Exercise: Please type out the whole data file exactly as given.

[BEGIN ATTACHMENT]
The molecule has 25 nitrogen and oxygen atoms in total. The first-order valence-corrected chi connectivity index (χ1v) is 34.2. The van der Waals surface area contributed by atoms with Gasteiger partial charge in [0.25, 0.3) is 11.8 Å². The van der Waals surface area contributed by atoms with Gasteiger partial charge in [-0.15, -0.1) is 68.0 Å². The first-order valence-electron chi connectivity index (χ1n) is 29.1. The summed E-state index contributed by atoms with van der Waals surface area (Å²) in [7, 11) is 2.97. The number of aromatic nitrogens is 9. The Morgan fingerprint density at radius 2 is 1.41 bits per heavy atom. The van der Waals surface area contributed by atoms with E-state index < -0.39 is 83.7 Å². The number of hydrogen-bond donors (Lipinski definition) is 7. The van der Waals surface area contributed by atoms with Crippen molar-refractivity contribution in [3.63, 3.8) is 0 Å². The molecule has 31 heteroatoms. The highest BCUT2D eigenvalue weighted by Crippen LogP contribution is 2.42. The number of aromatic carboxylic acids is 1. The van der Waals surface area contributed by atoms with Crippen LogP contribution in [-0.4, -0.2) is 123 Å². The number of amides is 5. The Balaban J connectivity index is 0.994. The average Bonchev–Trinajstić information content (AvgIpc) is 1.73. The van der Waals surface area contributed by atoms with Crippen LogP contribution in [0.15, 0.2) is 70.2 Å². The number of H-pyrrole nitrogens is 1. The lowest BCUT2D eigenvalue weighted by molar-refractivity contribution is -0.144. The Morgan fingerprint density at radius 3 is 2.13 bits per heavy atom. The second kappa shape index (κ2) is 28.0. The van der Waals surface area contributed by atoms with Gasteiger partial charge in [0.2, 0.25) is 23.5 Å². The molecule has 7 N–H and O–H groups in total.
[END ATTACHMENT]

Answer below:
The molecule has 25 nitrogen and oxygen atoms in total. The first-order valence-corrected chi connectivity index (χ1v) is 34.2. The van der Waals surface area contributed by atoms with Gasteiger partial charge in [0.25, 0.3) is 11.8 Å². The van der Waals surface area contributed by atoms with Gasteiger partial charge in [-0.15, -0.1) is 68.0 Å². The first-order valence-electron chi connectivity index (χ1n) is 29.1. The summed E-state index contributed by atoms with van der Waals surface area (Å²) in [7, 11) is 2.97. The number of aromatic nitrogens is 9. The Morgan fingerprint density at radius 2 is 1.41 bits per heavy atom. The van der Waals surface area contributed by atoms with E-state index < -0.39 is 83.7 Å². The number of hydrogen-bond donors (Lipinski definition) is 7. The van der Waals surface area contributed by atoms with Crippen molar-refractivity contribution in [3.63, 3.8) is 0 Å². The molecule has 31 heteroatoms. The highest BCUT2D eigenvalue weighted by Crippen LogP contribution is 2.42. The number of aromatic carboxylic acids is 1. The van der Waals surface area contributed by atoms with Crippen LogP contribution in [-0.4, -0.2) is 123 Å². The number of amides is 5. The Balaban J connectivity index is 0.994. The average Bonchev–Trinajstić information content (AvgIpc) is 1.73. The van der Waals surface area contributed by atoms with Crippen LogP contribution in [0.15, 0.2) is 70.2 Å². The number of H-pyrrole nitrogens is 1. The lowest BCUT2D eigenvalue weighted by molar-refractivity contribution is -0.144. The Morgan fingerprint density at radius 3 is 2.13 bits per heavy atom. The second kappa shape index (κ2) is 28.0. The van der Waals surface area contributed by atoms with Gasteiger partial charge in [0.2, 0.25) is 23.5 Å². The molecule has 7 N–H and O–H groups in total.